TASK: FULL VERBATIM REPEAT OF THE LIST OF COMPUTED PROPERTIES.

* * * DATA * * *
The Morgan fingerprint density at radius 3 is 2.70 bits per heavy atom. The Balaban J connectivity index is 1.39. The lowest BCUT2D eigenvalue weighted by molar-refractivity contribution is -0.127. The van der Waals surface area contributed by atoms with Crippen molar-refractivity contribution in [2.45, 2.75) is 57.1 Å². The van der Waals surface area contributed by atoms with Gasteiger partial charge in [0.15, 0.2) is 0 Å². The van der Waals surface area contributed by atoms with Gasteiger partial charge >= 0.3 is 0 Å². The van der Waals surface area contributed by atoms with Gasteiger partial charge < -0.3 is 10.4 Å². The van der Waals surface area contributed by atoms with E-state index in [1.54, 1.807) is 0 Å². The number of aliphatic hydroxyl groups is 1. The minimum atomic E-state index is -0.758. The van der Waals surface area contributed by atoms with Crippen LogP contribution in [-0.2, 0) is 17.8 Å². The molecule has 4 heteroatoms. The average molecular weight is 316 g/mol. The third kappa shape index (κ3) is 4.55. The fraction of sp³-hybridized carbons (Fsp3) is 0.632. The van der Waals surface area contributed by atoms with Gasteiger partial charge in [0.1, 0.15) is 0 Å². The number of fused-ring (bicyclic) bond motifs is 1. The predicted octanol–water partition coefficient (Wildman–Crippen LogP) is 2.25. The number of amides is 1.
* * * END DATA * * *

The Morgan fingerprint density at radius 3 is 2.70 bits per heavy atom. The Balaban J connectivity index is 1.39. The lowest BCUT2D eigenvalue weighted by molar-refractivity contribution is -0.127. The van der Waals surface area contributed by atoms with Crippen molar-refractivity contribution in [2.45, 2.75) is 57.1 Å². The van der Waals surface area contributed by atoms with Gasteiger partial charge in [0.15, 0.2) is 0 Å². The van der Waals surface area contributed by atoms with Gasteiger partial charge >= 0.3 is 0 Å². The van der Waals surface area contributed by atoms with Gasteiger partial charge < -0.3 is 10.4 Å². The van der Waals surface area contributed by atoms with E-state index in [1.54, 1.807) is 0 Å². The number of aliphatic hydroxyl groups is 1. The minimum atomic E-state index is -0.758. The van der Waals surface area contributed by atoms with Crippen LogP contribution in [-0.2, 0) is 17.8 Å². The molecule has 4 heteroatoms. The average molecular weight is 316 g/mol. The third kappa shape index (κ3) is 4.55. The fraction of sp³-hybridized carbons (Fsp3) is 0.632. The van der Waals surface area contributed by atoms with Gasteiger partial charge in [0.1, 0.15) is 0 Å². The number of fused-ring (bicyclic) bond motifs is 1. The predicted octanol–water partition coefficient (Wildman–Crippen LogP) is 2.25. The number of amides is 1.